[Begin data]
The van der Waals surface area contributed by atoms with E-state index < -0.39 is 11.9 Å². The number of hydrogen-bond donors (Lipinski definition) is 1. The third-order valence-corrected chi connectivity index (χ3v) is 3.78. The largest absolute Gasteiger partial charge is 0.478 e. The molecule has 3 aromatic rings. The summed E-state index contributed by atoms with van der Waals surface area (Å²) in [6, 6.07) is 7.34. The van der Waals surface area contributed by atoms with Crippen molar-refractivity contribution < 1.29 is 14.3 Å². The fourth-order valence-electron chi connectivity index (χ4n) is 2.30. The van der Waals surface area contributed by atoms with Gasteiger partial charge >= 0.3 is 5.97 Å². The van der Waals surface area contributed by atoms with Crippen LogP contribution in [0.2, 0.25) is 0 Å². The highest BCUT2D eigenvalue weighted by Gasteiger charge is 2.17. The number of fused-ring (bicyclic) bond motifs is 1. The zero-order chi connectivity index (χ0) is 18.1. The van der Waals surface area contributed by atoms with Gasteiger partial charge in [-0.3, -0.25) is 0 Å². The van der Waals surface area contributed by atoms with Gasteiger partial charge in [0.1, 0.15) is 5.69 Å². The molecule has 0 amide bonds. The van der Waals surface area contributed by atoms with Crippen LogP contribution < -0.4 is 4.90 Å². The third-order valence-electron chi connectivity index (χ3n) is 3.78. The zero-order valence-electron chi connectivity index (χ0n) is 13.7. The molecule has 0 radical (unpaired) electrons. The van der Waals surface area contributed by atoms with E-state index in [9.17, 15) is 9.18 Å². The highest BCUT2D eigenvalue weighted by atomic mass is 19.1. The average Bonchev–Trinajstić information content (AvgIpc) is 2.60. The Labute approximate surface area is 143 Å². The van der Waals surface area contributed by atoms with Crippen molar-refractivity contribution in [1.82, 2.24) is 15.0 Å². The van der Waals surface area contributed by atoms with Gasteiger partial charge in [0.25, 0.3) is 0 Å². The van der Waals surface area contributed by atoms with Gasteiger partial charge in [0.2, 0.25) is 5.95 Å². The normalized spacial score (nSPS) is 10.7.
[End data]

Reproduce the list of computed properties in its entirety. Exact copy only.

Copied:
The van der Waals surface area contributed by atoms with E-state index < -0.39 is 11.9 Å². The number of hydrogen-bond donors (Lipinski definition) is 1. The third-order valence-corrected chi connectivity index (χ3v) is 3.78. The largest absolute Gasteiger partial charge is 0.478 e. The molecule has 3 aromatic rings. The summed E-state index contributed by atoms with van der Waals surface area (Å²) in [6, 6.07) is 7.34. The van der Waals surface area contributed by atoms with Crippen molar-refractivity contribution < 1.29 is 14.3 Å². The fourth-order valence-electron chi connectivity index (χ4n) is 2.30. The van der Waals surface area contributed by atoms with Gasteiger partial charge >= 0.3 is 5.97 Å². The van der Waals surface area contributed by atoms with Crippen LogP contribution in [0.2, 0.25) is 0 Å². The highest BCUT2D eigenvalue weighted by Gasteiger charge is 2.17. The number of fused-ring (bicyclic) bond motifs is 1. The zero-order chi connectivity index (χ0) is 18.1. The van der Waals surface area contributed by atoms with Gasteiger partial charge in [-0.3, -0.25) is 0 Å². The van der Waals surface area contributed by atoms with Gasteiger partial charge in [0.1, 0.15) is 5.69 Å². The molecule has 0 amide bonds. The van der Waals surface area contributed by atoms with Crippen LogP contribution < -0.4 is 4.90 Å². The third-order valence-electron chi connectivity index (χ3n) is 3.78. The zero-order valence-electron chi connectivity index (χ0n) is 13.7. The molecule has 0 radical (unpaired) electrons. The van der Waals surface area contributed by atoms with E-state index in [9.17, 15) is 9.18 Å². The highest BCUT2D eigenvalue weighted by atomic mass is 19.1. The average Bonchev–Trinajstić information content (AvgIpc) is 2.60. The Labute approximate surface area is 143 Å². The van der Waals surface area contributed by atoms with Crippen molar-refractivity contribution in [1.82, 2.24) is 15.0 Å². The van der Waals surface area contributed by atoms with Gasteiger partial charge in [0.25, 0.3) is 0 Å². The van der Waals surface area contributed by atoms with Gasteiger partial charge in [0.2, 0.25) is 5.95 Å². The normalized spacial score (nSPS) is 10.7.